Connecting state and local government leaders
Chronic, concentrated joblessness has caused young, black men to struggle in the nation's third-largest city, and an index will assist officials in refining services to help them be successful.
Chicago Mayor Rahm Emanuel tasked a working group with developing a youth quality of life index and scorecard measuring the impact of the city’s youth investments over time and informing future budgets.
The working group is comprised of independent experts and academics from Chapin Hall at the University of Chicago to Thrive Chicago and will be advised by multiple city agencies, including the Department of Family and Support Services.
Using research, statistical data and evidence-based metrics, the working group will evaluate city policies and programs at the neighborhood level.
“One of the primary advantages of a youth quality of life index is, as programs and policies are implemented, we can measure change,” Teresa Cordova, director of the Great Cities Institute at the University of Illinois at Chicago, told Route Fifty by phone. “It’s a great window to determine what is working under what conditions.”
Over the past few years the institute, which is part of the working group, has conducted extensive research into youth joblessness in Chicago—discovering that it is predominantly black men between the ages of 20 and 24 who are jobless.
The institute further learned that out of school and out of work rates were also inordinately high for young, black men in the city and that increased incidences of joblessness correlated with increased homicides.
“These conditions are concentrated, and they are chronic,” Cordova said. “It is a function of the abandonment and flight of industry in particular neighborhoods, so it’s tied to the overall condition of neighborhoods.”
In that way, Chicago’s index may end up saying a lot about other Rust Belt cities hit hard by the decline of manufacturing.
Chicago’s youth index will build on existing quality of life indexes in other cities while also innovating to address conditions particular to itself, Cordova said.
“[I]t will take a cradle to career look at the lives of youth across Chicago and determine specific policies and city programs that help our kids grow and become successful in the 21st century economy,” Emanuel said in last week's announcement.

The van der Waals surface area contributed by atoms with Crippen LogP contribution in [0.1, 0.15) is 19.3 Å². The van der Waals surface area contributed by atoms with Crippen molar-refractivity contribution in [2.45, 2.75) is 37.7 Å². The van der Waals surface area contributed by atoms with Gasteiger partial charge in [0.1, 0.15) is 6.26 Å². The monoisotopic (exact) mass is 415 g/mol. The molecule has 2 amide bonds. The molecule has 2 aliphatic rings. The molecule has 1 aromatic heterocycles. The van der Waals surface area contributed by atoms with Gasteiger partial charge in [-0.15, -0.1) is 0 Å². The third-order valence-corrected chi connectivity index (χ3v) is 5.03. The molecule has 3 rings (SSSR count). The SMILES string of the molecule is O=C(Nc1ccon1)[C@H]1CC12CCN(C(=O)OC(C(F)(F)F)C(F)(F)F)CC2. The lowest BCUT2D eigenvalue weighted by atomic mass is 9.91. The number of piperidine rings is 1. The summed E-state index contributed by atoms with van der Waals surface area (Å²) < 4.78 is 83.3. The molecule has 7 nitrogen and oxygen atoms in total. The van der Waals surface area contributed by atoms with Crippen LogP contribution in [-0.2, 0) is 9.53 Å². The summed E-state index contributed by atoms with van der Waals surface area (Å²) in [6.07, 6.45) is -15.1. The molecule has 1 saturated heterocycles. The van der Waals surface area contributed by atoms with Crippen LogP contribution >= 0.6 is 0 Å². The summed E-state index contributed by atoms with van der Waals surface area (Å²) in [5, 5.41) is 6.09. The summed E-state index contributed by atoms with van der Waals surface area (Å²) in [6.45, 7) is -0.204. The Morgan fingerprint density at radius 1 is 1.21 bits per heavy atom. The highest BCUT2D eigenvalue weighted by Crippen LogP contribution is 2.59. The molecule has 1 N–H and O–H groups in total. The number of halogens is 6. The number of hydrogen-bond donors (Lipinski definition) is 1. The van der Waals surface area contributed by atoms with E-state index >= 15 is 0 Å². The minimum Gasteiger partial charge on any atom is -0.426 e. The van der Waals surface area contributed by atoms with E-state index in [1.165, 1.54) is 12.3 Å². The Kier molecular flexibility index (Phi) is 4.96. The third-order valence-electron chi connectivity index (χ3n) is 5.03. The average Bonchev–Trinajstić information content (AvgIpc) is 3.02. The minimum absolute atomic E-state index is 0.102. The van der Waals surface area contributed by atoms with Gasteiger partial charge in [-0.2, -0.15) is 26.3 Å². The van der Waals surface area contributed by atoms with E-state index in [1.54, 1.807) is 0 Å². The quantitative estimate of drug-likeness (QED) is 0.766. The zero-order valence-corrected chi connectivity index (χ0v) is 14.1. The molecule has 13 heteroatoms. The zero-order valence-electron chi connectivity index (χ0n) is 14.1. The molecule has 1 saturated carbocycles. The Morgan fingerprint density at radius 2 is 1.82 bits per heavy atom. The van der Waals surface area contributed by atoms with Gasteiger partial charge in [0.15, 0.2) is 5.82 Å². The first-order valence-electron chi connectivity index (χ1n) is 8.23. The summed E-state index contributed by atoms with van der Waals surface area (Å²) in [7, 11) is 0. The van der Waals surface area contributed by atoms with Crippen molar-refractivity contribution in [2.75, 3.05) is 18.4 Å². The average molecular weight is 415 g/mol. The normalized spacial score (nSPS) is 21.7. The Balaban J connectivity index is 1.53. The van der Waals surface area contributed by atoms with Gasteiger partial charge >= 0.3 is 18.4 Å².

The working group will inventory existing city efforts that directly and indirectly affect youth, many of which Chicago may opt to evolve or expand, Cordova said.
She praised the city’s summer jobs and job training programs, as well as its direct delivery through partnerships of social and emotional health services.
Social, emotional and physical health comprise one area of analysis for the index along with education and skill development, safety and access to basic needs like housing and food. Youth will be divided into birth-8, 9-15, and 16-24 age brackets.
Local, state and federal investments will be taken into account with city funds prioritized based on the index’s findings. Municipal investment in youth programming has tripled in Chicago since 2011 with $75 million spent across early education, out of school time and enrichment programming, job initiatives, youth violence and mentoring, health and homelessness, the arts, and library and park services.
Emanuel is eyeing an early summer release of the index for use with Chicago’s 2019 budget.
“If we can close the gap between what we know and what we do, Chicago’s youth will be safer,” said Bryan Samuels, Chapin Hall executive director, in a statement. “They will be healthier. They will be better educated.”
Dave Nyczepir is a News Editor at Government Executive’s Route Fifty and is based in Washington, D.C.